Deducting the two-point enhancement will cause Sosa to fall into Offense Level 17, Criminal History Category IV with the Guideline range of 37 to 46 months' imprisonment.   He was originally sentenced to 46 months under an Offense Level 17, Criminal History Category V, with the Guideline range being 46 to 57 months.   The Government asserted at oral argument that we are precluded from remanding for resentencing, under United States v. Evans, 416 F.3d 298 (4th Cir.2005), because Sosa was sentenced to a term that falls within the Guidelines range he seeks in this appeal.  Evans is not dispositive as it was reviewed on a plain error standard addressing a Sixth Amendment challenge to a sentence.  Id. at 300.   Moreover, in Gall v. United States, 552 U.S. 38, 128 S.Ct. 586, 169 L.Ed.2d 445 (2007), the Supreme Court explained that in exercising its discretion in imposing a sentence, a district court must begin by correctly calculating the appropriate Guidelines range.   Id. at 596;  see United States v. Pauley, 511 F.3d 468, 473 (4th Cir.2007) (stating “In Gall, the Court instructed that the sentencing court should first calculate the applicable Guidelines range.   This starting point furthers Congress' desire for efficient administration and nationwide consistency in sentencing.”) (citations omitted).   Accordingly, this matter must be remanded for resentencing.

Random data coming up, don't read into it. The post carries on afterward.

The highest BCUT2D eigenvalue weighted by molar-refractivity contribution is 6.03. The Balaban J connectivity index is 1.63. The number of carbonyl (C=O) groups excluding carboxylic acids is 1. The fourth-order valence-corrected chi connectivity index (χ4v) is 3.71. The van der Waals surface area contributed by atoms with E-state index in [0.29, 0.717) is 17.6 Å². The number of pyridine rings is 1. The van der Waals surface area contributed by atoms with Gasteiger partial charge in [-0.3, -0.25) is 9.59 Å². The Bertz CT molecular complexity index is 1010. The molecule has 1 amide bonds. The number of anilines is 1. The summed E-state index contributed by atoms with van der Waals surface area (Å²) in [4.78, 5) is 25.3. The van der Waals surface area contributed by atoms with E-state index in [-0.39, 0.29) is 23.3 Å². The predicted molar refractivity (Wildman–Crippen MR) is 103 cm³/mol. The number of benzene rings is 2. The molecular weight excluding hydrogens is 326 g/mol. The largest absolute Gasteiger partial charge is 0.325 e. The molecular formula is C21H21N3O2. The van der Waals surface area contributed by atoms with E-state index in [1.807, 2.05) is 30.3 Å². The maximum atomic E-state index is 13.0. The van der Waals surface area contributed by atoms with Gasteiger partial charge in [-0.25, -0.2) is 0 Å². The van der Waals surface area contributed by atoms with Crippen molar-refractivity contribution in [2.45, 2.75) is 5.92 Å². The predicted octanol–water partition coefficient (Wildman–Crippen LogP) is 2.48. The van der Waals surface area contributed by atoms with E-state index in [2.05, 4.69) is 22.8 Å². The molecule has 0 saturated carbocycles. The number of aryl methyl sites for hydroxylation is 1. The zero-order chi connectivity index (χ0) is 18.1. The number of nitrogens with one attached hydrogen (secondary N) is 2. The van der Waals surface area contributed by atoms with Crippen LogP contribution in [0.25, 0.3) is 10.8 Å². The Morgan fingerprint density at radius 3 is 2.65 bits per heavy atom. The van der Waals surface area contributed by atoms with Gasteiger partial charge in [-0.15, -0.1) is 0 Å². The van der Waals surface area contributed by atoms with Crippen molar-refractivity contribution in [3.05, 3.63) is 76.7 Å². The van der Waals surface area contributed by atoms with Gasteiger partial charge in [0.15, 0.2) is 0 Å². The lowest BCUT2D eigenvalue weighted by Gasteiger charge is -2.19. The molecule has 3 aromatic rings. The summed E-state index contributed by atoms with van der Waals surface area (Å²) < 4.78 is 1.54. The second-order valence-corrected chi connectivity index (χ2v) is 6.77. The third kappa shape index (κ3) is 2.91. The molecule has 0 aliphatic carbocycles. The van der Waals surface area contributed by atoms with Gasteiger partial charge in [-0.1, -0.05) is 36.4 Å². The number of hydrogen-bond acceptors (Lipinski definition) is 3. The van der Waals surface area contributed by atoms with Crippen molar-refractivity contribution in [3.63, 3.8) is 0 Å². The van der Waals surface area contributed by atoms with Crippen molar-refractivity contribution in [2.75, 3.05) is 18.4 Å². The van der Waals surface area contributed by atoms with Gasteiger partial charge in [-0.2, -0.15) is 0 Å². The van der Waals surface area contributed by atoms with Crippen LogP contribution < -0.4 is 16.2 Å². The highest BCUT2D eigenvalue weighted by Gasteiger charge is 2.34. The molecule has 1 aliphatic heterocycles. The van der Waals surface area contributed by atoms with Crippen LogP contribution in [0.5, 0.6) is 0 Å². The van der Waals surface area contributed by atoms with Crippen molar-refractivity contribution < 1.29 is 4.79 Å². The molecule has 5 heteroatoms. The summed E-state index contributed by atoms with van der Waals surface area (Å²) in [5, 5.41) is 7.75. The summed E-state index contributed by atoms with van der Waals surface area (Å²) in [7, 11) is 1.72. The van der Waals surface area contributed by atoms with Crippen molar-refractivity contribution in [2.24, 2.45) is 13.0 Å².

CONCLUSION

Applying the rules set forth above, the district court erred by computing Sosa's Criminal History Category as a Level V instead of a Level IV because of its error in determining when Sosa was found in the United States.   We vacate the district court's sentence and remand for resentencing.

VACATED AND REMANDED

FOOTNOTES

1.   Section 1357(g)(1)-(2) (2000) reads as follows:g) Performance of immigration officer functions by State officers and employees.(1) [T]he Attorney General may enter into a written agreement with ․ any political subdivision of a State, pursuant to which an officer ․ who is determined by the Attorney General to be qualified to perform a function of an immigration officer in relation to the investigation, apprehension, or detention of aliens in the United States (including the transportation of such aliens across State lines to detention centers), may carry out such function at the expense of the State or political subdivision and to the extent consistent with State and local law.(2) An agreement under this subsection shall require that an officer or employee of a State or political subdivision of a State performing a function under the agreement shall have knowledge of, and adhere to, Federal law relating to the function, and shall contain a written certification that the officers or employees performing the function under the agreement have received adequate training regarding the enforcement of relevant Federal immigration laws.